Joe Quesada, director and former editor-in-chief, leaves Marvel Comics

Joe Quesada, the fan-favorite comic book artist who became Marvel’s publisher in 1998 and eventually the company’s chief creative officer, will part ways with the comic book publisher. Quesada announced via social media that today is his last day at Marvel and that after more than 20 years, he is looking forward to new challenges. Quesada, who worked on the acclaimed independent book Ash with collaborator Jimmy Palmiotti in the 90s, came to Marvel in 1998 as an artist on daredevil. Quesada and Palmiotti ran the “Marvel Knights” adult reader line for the publisher, and by 2000 Quesada had been named editor.

Quesada was named Chief Creative Officer of Marvel Entertainment in 2010, just after the birth of the Marvel Cinematic Universe created a flurry of new projects for which he and his editors were responsible. He left his position as editor in January 2011, replaced by Axel Alonso. His position was renamed executive vice president and creative director in 2019.

“When I jumped into the world of comics, my goal was to create my own character, my stories and my universes,” Quesada said in a statement posted on social media. “Then one day Marvel made me an offer that changed the trajectory of my life.”

You can see Quesada’s statement below.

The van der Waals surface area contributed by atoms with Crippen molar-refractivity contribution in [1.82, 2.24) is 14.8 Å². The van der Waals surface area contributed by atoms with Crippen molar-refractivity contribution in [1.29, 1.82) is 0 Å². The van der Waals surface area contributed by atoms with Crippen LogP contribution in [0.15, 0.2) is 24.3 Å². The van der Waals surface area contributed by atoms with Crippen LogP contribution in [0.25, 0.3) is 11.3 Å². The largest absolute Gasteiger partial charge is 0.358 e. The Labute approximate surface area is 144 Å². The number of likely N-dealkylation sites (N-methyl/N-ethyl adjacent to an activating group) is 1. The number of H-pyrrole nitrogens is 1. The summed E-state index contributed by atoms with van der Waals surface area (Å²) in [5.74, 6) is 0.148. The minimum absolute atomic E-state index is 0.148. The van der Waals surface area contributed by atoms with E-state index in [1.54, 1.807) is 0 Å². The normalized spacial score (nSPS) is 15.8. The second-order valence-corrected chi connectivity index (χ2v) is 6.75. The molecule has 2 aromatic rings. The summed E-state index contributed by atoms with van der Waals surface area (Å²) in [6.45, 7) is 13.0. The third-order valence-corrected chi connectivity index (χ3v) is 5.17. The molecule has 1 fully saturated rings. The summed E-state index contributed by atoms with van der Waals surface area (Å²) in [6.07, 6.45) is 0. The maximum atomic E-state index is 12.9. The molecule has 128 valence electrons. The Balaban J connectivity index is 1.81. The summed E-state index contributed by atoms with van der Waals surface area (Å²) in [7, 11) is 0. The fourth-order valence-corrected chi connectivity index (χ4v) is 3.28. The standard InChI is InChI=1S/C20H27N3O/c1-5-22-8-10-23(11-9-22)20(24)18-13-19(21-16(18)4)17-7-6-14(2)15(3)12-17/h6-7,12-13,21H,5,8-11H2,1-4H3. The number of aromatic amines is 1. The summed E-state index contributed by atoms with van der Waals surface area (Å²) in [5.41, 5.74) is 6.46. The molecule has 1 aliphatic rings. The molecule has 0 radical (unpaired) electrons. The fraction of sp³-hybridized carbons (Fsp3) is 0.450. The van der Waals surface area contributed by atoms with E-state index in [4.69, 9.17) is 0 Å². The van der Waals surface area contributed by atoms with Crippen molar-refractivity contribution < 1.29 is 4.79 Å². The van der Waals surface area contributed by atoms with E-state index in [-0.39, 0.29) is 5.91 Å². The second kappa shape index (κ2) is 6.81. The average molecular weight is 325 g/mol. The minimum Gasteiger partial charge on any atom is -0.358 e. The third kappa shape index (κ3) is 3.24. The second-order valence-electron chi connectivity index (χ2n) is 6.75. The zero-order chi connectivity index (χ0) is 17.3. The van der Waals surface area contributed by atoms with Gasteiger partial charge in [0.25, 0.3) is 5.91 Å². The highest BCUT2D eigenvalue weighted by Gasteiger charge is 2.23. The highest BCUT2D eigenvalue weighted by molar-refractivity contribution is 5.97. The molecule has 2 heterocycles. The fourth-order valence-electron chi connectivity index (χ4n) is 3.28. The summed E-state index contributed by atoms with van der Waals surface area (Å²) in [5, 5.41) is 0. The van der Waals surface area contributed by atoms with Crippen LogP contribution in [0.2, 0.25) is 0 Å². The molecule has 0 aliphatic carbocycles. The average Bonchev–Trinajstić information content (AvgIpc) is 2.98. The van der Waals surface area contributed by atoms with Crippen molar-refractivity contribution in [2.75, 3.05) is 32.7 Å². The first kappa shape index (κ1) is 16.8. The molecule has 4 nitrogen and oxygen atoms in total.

During his time at Marvel, Quesada oversaw a number of major innovations and revisions to the line. He was largely responsible for “One More Day”, the controversial Spider Man story that removed the Peter Parker/Mary Jane Watson marriage from continuity and allowed for a smooth reboot of the Spider Man comics. He also launched Marvel MAX, a mature readers label with Brian Michael Bendis, and looked to his indie roots to take chances on creators like Bendis, Michael Avon Oeming and others who brought energy to Marvel. which was anything but house style. at the time.

Quesada is also widely credited (or, depending on who you ask, criticized) for embracing stories written with Collected Editions in mind. “Writing for the Trade” is sometimes criticized for devaluing a comic’s single issues, but has become the most popular way to tell a story in recent years, with bookstore sales steadily increasing. Quesada also oversaw Marvel’s move to daily digital releases of their comic books – something that became impossible to resist about a decade ago.

Lisa M. Horner